• As soon as the Move command starts and a ghost image appears as you drag the entities, the entities are regenerated so they appear as boxes.
    • The interface reflects this, and you are able to easily select players and assign them units, or just drag the player's icon over the group.
    • If you'd like to move your text, click and hold your left mouse button to drag your text to your desired position.
    • To remove individual desktop icons from your desktop, you can drag the icon to the Recycle Bin or you can right-click on the shortcut and select Delete.
    • It includes such functions as dragging icons between folders, resizing windows inside the browser, sorting data easily and the like.
    • If you'd like to move your text, click and hold your left mouse button directly over your text to drag it to your desired position.
    • Internet Radio stations are added by browsing to the website, and dragging the icon of the desired station into the drop window.
    • If your mouse pointer is moving too fast, drag the slider to the slower side.
    • The company also announces it will create an operating system based on dragging and clicking on computer screen icons.
    • Once you've identified your clip, just drag the mouse cursor over the area you want.
    • He drags the icon for the software that was on the desktop to the zip drive.
    • A window can be dragged between desktops (onto the same relative page) in this manner.
    • Using this program, I can give you a feature where you can drag a picture from the desktop into an article.
    • In graphical editors, to change a block of text, click and drag the mouse to highlight the text, then click an icon or menu option or type a keyboard shortcut.
    • This window cannot be dragged out of the screen unless you disable a corresponding check.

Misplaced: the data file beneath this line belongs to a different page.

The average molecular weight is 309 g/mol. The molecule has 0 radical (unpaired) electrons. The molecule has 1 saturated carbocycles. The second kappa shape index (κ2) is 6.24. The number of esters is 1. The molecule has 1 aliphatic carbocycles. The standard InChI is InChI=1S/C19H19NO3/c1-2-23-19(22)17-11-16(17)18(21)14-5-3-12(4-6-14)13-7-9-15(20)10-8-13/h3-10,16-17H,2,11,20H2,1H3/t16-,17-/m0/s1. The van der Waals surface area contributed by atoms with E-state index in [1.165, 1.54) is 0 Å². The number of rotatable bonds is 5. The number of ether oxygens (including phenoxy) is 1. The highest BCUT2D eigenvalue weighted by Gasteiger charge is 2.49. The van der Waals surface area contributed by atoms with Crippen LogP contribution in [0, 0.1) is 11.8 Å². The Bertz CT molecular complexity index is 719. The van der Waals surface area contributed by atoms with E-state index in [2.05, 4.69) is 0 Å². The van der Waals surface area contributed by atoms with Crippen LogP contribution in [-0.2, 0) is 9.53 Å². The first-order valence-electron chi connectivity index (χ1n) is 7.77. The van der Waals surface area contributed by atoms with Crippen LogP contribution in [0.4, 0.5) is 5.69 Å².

• An example of improved user-friendliness is that live images can now be dragged, zoomed, and centered.
    • The image deformation tools let you drag the corners of a 2D image to deform it, perhaps to change or emphasize perspective effects.
    • Click and drag this from one image into the second one.

intransitive verb

  • 1

    (anchor) garrar
    (coat) arrastrar
    her dress dragged behind her el vestido le arrastraba por detrás
  • 2

  • 3

    (go on slowly)
    (conversation/work) hacerse pesado
    (play/film) hacerse largo
    the meeting really dragged la reunión se hizo eterna
  • 4USinformal

    (race cars)
    echarse un pique informal


  • 1

    a drag on sb/sth
    • he's been a drag on her all her life ha sido una carga para ella toda su vida
    • it was a continual drag on my time me quitaba / me robaba mucho tiempo
    • the war was a drag on the country's resources la guerra fue una sangría para los recursos del país
  • 2slang

    (tiresome thing)
    lata feminine informal
    plomo masculine informal
    coñazo masculine Spain slang
    camello masculine Colombia informal
    (tiresome person) plomo masculine informal
    (tiresome person) pelmazo masculine informal
    (tiresome person) pelmaza feminine informal
    what a drag! ¡qué lata! informal
  • 3

    (resistant force)
    resistencia al avance feminine
  • 4informal

    (on cigarette)
    chupada feminine
    pitada feminine Latin America
    calada feminine Spain
  • 5USslang

    palanca feminine informal
    enchufe masculine Spain informal
    cuña feminine Southern Cone informal
  • 6

    (women's clothes)
    (act/show) (before noun) de travestis
    (show/act) (before noun) de transformistas
    to wear drag vestirse de mujer
    • in drag vestido de mujer
  • 7

    red barredera feminine
  • 8USslang

    the main drag la calle principal